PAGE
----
If you're wondering what the future holds for Apple's App Store, you're not alone: so is Apple.
The U.S. Supreme Court on Monday ruled in a split decision that consumers are allowed to sue Apple over operating its App Store as an alleged monopoly. Apple has argued that consumers are not actually direct Apple consumers. Instead, they're consumers of a particular app and only use Apple's App Store as a venue for accessing those goods. Therefore, Apple said, the company can't be sued.
The Supreme Court disagreed. And now, consumers who have downloaded apps from the company's marketplace are allowed to sue the iPhone maker for what Chief Justice John Roberts calls "alleged monopolization."
It's a major blow to Apple -- and one that could have a profound impact on the company.
Apple's App Store is the only way to download apps to your iPhone or iPad without jailbreaking a device and accessing third-party app marketplaces. Apple has said that its App Store limitation ensures only good-quality apps are running on its devices. That creates better stability, security, and usability across its iOS operating system.
That stands in stark contrast to Google, which allows developers to sell their apps to Android users from any number of app marketplaces, including those operated by Amazon or Samsung. If consumers want to break away from Google Play, they can go to the Amazon Appstore and get the same apps without ever needing Google to factor into the equation.
Apple, however, is the sole app store provider on iOS. And whether you like it or not, you need to use Apple's App Store.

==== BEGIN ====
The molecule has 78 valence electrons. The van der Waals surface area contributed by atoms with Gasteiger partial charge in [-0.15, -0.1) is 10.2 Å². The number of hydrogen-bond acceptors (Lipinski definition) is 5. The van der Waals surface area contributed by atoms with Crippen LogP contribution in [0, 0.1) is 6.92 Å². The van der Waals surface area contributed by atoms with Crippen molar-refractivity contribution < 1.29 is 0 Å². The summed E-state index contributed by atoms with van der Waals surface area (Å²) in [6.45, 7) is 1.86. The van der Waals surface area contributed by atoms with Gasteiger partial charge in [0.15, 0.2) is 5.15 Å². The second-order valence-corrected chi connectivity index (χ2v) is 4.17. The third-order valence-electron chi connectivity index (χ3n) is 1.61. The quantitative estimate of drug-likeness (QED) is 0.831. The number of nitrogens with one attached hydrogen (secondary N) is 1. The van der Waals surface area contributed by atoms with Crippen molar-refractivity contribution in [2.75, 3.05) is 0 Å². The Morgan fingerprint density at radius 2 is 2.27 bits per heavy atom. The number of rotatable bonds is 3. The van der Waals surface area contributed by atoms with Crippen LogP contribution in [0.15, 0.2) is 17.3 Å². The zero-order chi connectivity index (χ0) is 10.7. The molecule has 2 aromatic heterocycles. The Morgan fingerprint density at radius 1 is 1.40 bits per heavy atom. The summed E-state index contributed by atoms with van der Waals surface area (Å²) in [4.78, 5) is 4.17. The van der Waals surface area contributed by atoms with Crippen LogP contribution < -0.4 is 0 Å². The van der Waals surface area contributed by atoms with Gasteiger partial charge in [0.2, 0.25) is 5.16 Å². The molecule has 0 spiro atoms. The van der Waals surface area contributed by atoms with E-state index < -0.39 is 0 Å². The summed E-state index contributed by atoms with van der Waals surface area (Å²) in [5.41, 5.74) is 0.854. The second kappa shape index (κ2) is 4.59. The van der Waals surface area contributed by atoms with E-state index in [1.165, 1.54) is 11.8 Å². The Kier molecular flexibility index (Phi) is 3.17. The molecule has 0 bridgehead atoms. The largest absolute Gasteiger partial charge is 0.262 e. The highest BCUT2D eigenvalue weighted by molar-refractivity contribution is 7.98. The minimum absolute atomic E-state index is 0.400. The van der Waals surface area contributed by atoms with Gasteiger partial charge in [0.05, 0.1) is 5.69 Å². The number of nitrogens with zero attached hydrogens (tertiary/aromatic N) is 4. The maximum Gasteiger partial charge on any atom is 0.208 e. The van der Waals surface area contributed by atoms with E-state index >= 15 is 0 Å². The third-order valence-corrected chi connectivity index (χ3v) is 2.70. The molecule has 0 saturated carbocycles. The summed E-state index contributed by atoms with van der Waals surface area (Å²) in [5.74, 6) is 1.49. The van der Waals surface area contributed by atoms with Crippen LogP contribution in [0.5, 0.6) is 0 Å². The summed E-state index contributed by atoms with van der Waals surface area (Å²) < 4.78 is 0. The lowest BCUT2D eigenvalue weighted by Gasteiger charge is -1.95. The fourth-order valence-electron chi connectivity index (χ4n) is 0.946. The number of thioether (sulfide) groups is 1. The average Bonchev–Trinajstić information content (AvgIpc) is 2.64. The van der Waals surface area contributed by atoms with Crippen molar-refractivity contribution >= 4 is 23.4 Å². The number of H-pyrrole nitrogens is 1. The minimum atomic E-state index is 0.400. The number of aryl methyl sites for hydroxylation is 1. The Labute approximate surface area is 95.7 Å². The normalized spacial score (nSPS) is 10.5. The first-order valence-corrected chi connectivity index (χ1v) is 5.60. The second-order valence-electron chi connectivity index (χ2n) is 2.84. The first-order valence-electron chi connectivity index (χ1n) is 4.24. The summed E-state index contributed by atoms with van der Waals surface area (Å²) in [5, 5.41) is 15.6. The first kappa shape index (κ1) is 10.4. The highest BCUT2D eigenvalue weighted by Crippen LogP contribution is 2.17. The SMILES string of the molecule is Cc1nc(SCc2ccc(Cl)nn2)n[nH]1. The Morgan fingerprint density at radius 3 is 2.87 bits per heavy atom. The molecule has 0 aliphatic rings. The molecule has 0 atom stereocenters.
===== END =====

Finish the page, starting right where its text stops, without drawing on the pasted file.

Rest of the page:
Developers, too, are forced into Apple's App Store. And along the way, they need to share whatever revenue they generate in their apps with Apple.
Now, though, consumers have a tool to fight Apple's App Store grip. But exactly what that means remains to be seen.
Some industry watchers have suggested that Apple could face lawsuits from disgruntled users that could ultimately cost the money time and cash to settle. Others believe the Supreme Court ruling now paves the way for Apple to defend its stance in only offering its own App Store in iOS.
Such a development could be extremely troubling for Apple. And if the company loses, we could see a dramatic shift in the way we access apps in the company's operating system. Needless to say, it could be a costly problem for Apple.
For now, though, not much is expected to change in the short-term. Apple will continue to operate its App Store and both consumers and developers will rely on it. But the Supreme Court just dealt a major blow to Apple that the company might feel the full force of in the coming months.